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Viruses 2012, 4(3), 383-396; doi:10.3390/v4030383

Feline Immunodeficiency Virus in South America

1,* , 2
Received: 13 February 2012 / Revised: 22 February 2012 / Accepted: 24 February 2012 / Published: 14 March 2012
(This article belongs to the Special Issue Feline Retroviruses)
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The rapid emergence of AIDS in humans during the period between 1980 and 2000 has led to extensive efforts to understand more fully similar etiologic agents of chronic and progressive acquired immunodeficiency disease in several mammalian species. Lentiviruses that have gene sequence homology with human immunodeficiency virus (HIV) have been found in different species (including sheep, goats, horses, cattle, cats, and several Old World monkey species). Lentiviruses, comprising a genus of the Retroviridae family, cause persistent infection that can lead to varying degrees of morbidity and mortality depending on the virus and the host species involved. Feline immunodeficiency virus (FIV) causes an immune system disease in domestic cats (Felis catus) involving depletion of the CD4+ population of T lymphocytes, increased susceptibility to opportunistic infections, and sometimes death. Viruses related to domestic cat FIV occur also in a variety of nondomestic felids. This is a brief overview of the current state of knowledge of this large and ancient group of viruses (FIVs) in South America.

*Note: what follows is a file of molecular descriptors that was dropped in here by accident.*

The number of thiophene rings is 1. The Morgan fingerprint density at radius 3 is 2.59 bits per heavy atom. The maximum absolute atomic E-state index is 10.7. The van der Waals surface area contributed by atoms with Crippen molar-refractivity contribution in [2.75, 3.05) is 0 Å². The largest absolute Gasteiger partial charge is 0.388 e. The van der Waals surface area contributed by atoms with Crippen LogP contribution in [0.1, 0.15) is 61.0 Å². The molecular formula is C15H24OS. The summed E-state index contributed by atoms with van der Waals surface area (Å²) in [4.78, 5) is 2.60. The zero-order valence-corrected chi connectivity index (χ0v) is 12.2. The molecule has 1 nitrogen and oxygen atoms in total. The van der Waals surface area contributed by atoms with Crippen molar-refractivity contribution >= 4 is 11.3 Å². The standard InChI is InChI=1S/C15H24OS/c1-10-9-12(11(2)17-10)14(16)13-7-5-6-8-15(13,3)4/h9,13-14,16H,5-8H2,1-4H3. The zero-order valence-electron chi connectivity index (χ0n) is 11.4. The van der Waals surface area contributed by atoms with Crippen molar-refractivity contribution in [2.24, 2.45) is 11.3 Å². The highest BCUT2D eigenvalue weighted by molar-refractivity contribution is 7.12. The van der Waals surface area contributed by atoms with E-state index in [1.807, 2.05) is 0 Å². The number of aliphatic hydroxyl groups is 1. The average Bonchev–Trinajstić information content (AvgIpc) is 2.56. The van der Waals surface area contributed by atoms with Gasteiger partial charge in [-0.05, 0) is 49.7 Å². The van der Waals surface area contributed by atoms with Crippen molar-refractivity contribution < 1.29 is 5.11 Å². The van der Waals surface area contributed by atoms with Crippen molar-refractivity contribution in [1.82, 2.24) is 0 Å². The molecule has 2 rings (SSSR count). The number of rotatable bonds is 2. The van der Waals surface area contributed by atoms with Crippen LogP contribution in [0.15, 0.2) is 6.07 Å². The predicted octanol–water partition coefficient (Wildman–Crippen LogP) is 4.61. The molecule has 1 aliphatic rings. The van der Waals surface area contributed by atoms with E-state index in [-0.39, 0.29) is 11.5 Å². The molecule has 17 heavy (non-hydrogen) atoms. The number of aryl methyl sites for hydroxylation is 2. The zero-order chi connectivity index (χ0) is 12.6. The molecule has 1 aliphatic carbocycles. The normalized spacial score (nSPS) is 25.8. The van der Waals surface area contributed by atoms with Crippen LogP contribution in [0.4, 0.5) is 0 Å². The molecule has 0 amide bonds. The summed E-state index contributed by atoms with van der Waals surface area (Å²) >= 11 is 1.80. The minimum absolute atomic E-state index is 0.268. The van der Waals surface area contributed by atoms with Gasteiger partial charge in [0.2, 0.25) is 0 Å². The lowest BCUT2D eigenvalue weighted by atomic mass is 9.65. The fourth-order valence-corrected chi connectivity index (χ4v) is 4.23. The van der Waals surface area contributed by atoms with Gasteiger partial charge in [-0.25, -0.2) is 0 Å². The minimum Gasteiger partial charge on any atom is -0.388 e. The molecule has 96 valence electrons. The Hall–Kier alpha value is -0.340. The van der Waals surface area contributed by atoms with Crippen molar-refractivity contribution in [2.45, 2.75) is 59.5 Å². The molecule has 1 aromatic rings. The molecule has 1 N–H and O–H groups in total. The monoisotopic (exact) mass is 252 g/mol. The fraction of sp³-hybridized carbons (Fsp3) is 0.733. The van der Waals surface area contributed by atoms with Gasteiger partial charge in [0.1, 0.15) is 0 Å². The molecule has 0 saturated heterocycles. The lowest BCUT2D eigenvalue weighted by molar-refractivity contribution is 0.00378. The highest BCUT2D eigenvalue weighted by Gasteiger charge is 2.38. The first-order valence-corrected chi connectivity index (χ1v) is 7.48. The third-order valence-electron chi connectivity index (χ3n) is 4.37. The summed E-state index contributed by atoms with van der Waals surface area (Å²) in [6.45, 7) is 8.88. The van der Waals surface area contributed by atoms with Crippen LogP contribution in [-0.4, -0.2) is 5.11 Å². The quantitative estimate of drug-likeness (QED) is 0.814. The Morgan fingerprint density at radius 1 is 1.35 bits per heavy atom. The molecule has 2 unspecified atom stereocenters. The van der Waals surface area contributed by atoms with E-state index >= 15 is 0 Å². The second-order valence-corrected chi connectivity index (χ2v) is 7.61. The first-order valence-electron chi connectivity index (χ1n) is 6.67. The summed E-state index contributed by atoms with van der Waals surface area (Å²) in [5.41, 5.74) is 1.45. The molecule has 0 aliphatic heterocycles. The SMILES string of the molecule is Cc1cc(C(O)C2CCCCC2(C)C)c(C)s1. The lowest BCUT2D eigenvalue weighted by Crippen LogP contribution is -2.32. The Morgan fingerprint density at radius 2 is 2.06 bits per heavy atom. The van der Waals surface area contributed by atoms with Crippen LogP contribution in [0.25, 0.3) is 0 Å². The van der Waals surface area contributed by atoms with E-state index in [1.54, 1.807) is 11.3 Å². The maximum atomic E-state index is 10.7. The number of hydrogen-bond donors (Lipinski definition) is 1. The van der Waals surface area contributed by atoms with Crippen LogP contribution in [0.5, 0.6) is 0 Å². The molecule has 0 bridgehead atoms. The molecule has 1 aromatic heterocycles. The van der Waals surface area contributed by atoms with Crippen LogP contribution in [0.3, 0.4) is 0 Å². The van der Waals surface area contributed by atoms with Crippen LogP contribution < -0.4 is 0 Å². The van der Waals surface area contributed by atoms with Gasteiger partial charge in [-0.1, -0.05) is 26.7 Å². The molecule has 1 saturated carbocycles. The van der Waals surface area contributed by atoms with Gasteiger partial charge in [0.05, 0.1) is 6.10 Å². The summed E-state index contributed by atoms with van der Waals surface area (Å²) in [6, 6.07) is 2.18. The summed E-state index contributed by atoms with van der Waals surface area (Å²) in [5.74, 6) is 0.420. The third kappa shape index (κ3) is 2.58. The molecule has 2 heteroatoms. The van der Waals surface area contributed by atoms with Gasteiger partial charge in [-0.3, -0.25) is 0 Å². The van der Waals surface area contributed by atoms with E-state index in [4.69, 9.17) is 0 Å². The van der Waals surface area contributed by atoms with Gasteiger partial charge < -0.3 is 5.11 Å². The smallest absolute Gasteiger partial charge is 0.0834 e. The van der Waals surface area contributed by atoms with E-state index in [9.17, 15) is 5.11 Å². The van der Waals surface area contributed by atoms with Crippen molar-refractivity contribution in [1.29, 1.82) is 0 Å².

Keywords: feline immunodeficiency virus; South America; nondomestic felids; domestic cats feline immunodeficiency virus; South America; nondomestic felids; domestic cats
This is an open access article distributed under the Creative Commons Attribution License which permits unrestricted use, distribution, and reproduction in any medium, provided the original work is properly cited.

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Teixeira, B.M.; Hagiwara, M.K.; Cruz, J.C.M.; Hosie, M.J. Feline Immunodeficiency Virus in South America. Viruses 2012, 4, 383-396.

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